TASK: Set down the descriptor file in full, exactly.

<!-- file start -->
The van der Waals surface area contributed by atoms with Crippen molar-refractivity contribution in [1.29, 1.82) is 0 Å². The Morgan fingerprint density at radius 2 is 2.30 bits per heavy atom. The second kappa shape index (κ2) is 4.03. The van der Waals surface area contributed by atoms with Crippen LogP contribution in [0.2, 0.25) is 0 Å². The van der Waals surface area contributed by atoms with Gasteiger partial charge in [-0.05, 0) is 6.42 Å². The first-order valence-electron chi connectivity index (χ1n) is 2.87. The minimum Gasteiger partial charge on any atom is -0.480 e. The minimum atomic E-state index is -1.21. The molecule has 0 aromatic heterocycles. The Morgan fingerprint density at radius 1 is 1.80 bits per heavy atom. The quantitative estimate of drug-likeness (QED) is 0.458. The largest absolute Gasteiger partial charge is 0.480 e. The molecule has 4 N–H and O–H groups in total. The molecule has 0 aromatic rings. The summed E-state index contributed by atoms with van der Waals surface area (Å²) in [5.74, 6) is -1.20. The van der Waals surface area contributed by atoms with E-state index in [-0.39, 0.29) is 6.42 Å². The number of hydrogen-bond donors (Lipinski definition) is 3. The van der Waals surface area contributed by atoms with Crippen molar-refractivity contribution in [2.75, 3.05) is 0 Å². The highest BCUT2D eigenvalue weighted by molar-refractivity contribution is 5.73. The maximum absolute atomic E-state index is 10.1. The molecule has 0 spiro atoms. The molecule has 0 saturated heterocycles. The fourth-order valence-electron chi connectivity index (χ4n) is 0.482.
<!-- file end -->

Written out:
The van der Waals surface area contributed by atoms with Crippen molar-refractivity contribution in [1.29, 1.82) is 0 Å². The Morgan fingerprint density at radius 2 is 2.30 bits per heavy atom. The second kappa shape index (κ2) is 4.03. The van der Waals surface area contributed by atoms with Crippen LogP contribution in [0.2, 0.25) is 0 Å². The van der Waals surface area contributed by atoms with Gasteiger partial charge in [-0.05, 0) is 6.42 Å². The first-order valence-electron chi connectivity index (χ1n) is 2.87. The minimum Gasteiger partial charge on any atom is -0.480 e. The minimum atomic E-state index is -1.21. The molecule has 0 aromatic heterocycles. The Morgan fingerprint density at radius 1 is 1.80 bits per heavy atom. The quantitative estimate of drug-likeness (QED) is 0.458. The largest absolute Gasteiger partial charge is 0.480 e. The molecule has 4 N–H and O–H groups in total. The molecule has 0 aromatic rings. The summed E-state index contributed by atoms with van der Waals surface area (Å²) in [5.74, 6) is -1.20. The van der Waals surface area contributed by atoms with E-state index in [-0.39, 0.29) is 6.42 Å². The number of hydrogen-bond donors (Lipinski definition) is 3. The van der Waals surface area contributed by atoms with Crippen molar-refractivity contribution in [2.75, 3.05) is 0 Å². The highest BCUT2D eigenvalue weighted by molar-refractivity contribution is 5.73. The maximum absolute atomic E-state index is 10.1. The molecule has 0 spiro atoms. The molecule has 0 saturated heterocycles. The fourth-order valence-electron chi connectivity index (χ4n) is 0.482.